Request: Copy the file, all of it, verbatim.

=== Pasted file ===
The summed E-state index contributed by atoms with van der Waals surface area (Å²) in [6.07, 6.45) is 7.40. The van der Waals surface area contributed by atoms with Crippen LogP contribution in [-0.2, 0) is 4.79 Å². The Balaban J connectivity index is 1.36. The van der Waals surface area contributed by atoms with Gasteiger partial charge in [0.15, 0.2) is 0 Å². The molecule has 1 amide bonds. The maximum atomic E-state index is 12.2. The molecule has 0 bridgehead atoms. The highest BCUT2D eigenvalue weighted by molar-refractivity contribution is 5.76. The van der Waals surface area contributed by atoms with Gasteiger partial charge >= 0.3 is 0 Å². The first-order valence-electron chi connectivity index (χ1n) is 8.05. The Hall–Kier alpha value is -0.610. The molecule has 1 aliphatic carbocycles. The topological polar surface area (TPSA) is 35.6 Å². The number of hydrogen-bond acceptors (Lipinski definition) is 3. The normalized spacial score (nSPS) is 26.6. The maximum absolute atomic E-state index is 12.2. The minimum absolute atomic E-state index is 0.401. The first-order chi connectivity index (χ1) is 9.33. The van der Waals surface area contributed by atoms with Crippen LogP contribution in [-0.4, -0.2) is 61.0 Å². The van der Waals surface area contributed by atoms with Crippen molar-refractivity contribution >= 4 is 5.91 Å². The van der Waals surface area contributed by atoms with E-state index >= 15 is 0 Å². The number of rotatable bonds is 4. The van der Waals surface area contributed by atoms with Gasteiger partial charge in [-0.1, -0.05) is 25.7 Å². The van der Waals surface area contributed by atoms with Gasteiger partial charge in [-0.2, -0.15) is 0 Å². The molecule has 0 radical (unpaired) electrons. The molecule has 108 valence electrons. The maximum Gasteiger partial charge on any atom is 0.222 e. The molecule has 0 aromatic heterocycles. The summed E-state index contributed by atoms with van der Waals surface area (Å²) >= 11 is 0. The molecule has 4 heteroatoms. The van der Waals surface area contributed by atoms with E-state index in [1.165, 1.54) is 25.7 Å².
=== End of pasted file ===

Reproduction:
The summed E-state index contributed by atoms with van der Waals surface area (Å²) in [6.07, 6.45) is 7.40. The van der Waals surface area contributed by atoms with Crippen LogP contribution in [-0.2, 0) is 4.79 Å². The Balaban J connectivity index is 1.36. The van der Waals surface area contributed by atoms with Gasteiger partial charge in [0.15, 0.2) is 0 Å². The molecule has 1 amide bonds. The maximum atomic E-state index is 12.2. The molecule has 0 bridgehead atoms. The highest BCUT2D eigenvalue weighted by molar-refractivity contribution is 5.76. The van der Waals surface area contributed by atoms with Gasteiger partial charge >= 0.3 is 0 Å². The first-order valence-electron chi connectivity index (χ1n) is 8.05. The Hall–Kier alpha value is -0.610. The molecule has 1 aliphatic carbocycles. The topological polar surface area (TPSA) is 35.6 Å². The number of hydrogen-bond acceptors (Lipinski definition) is 3. The normalized spacial score (nSPS) is 26.6. The maximum absolute atomic E-state index is 12.2. The minimum absolute atomic E-state index is 0.401. The first-order chi connectivity index (χ1) is 9.33. The van der Waals surface area contributed by atoms with Crippen LogP contribution in [-0.4, -0.2) is 61.0 Å². The van der Waals surface area contributed by atoms with Crippen molar-refractivity contribution >= 4 is 5.91 Å². The van der Waals surface area contributed by atoms with E-state index >= 15 is 0 Å². The number of rotatable bonds is 4. The van der Waals surface area contributed by atoms with Gasteiger partial charge in [-0.1, -0.05) is 25.7 Å². The van der Waals surface area contributed by atoms with Gasteiger partial charge in [-0.2, -0.15) is 0 Å². The molecule has 0 radical (unpaired) electrons. The molecule has 108 valence electrons. The maximum Gasteiger partial charge on any atom is 0.222 e. The molecule has 0 aromatic heterocycles. The summed E-state index contributed by atoms with van der Waals surface area (Å²) >= 11 is 0. The molecule has 4 heteroatoms. The van der Waals surface area contributed by atoms with E-state index in [1.165, 1.54) is 25.7 Å².